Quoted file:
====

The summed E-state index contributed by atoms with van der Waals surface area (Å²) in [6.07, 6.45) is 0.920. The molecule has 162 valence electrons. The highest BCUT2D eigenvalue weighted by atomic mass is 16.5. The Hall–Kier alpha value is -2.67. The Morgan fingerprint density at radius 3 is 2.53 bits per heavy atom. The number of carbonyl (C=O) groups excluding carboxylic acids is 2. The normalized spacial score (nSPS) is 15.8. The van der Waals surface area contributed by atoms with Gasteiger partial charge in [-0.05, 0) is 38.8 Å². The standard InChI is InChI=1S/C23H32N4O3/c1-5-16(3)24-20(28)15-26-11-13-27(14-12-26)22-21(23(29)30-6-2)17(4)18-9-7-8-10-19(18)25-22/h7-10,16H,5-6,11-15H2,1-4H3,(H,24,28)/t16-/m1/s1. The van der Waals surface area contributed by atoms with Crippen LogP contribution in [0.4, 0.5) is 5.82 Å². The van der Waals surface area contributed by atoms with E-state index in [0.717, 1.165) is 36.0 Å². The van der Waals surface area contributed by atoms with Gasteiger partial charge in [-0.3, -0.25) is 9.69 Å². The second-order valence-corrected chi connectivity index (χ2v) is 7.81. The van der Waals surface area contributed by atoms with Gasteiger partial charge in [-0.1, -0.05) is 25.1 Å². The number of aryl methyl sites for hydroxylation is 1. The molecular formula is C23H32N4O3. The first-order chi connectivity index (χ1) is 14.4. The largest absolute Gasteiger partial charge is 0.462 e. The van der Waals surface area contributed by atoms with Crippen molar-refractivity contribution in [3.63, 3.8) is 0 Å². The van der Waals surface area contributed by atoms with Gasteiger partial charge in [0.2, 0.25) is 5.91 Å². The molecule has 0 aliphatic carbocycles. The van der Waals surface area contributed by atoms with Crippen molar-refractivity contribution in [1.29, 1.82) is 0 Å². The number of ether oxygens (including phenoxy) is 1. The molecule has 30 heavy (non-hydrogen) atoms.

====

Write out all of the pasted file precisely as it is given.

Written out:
The summed E-state index contributed by atoms with van der Waals surface area (Å²) in [6.07, 6.45) is 0.920. The molecule has 162 valence electrons. The highest BCUT2D eigenvalue weighted by atomic mass is 16.5. The Hall–Kier alpha value is -2.67. The Morgan fingerprint density at radius 3 is 2.53 bits per heavy atom. The number of carbonyl (C=O) groups excluding carboxylic acids is 2. The normalized spacial score (nSPS) is 15.8. The van der Waals surface area contributed by atoms with Gasteiger partial charge in [-0.05, 0) is 38.8 Å². The standard InChI is InChI=1S/C23H32N4O3/c1-5-16(3)24-20(28)15-26-11-13-27(14-12-26)22-21(23(29)30-6-2)17(4)18-9-7-8-10-19(18)25-22/h7-10,16H,5-6,11-15H2,1-4H3,(H,24,28)/t16-/m1/s1. The van der Waals surface area contributed by atoms with Crippen LogP contribution in [0.4, 0.5) is 5.82 Å². The van der Waals surface area contributed by atoms with E-state index in [0.717, 1.165) is 36.0 Å². The van der Waals surface area contributed by atoms with Gasteiger partial charge in [-0.3, -0.25) is 9.69 Å². The second-order valence-corrected chi connectivity index (χ2v) is 7.81. The van der Waals surface area contributed by atoms with Gasteiger partial charge in [-0.1, -0.05) is 25.1 Å². The number of aryl methyl sites for hydroxylation is 1. The molecular formula is C23H32N4O3. The first-order chi connectivity index (χ1) is 14.4. The largest absolute Gasteiger partial charge is 0.462 e. The van der Waals surface area contributed by atoms with Crippen molar-refractivity contribution in [3.63, 3.8) is 0 Å². The van der Waals surface area contributed by atoms with Gasteiger partial charge in [0.2, 0.25) is 5.91 Å². The molecule has 0 aliphatic carbocycles. The van der Waals surface area contributed by atoms with Crippen molar-refractivity contribution in [1.29, 1.82) is 0 Å². The number of ether oxygens (including phenoxy) is 1. The molecule has 30 heavy (non-hydrogen) atoms.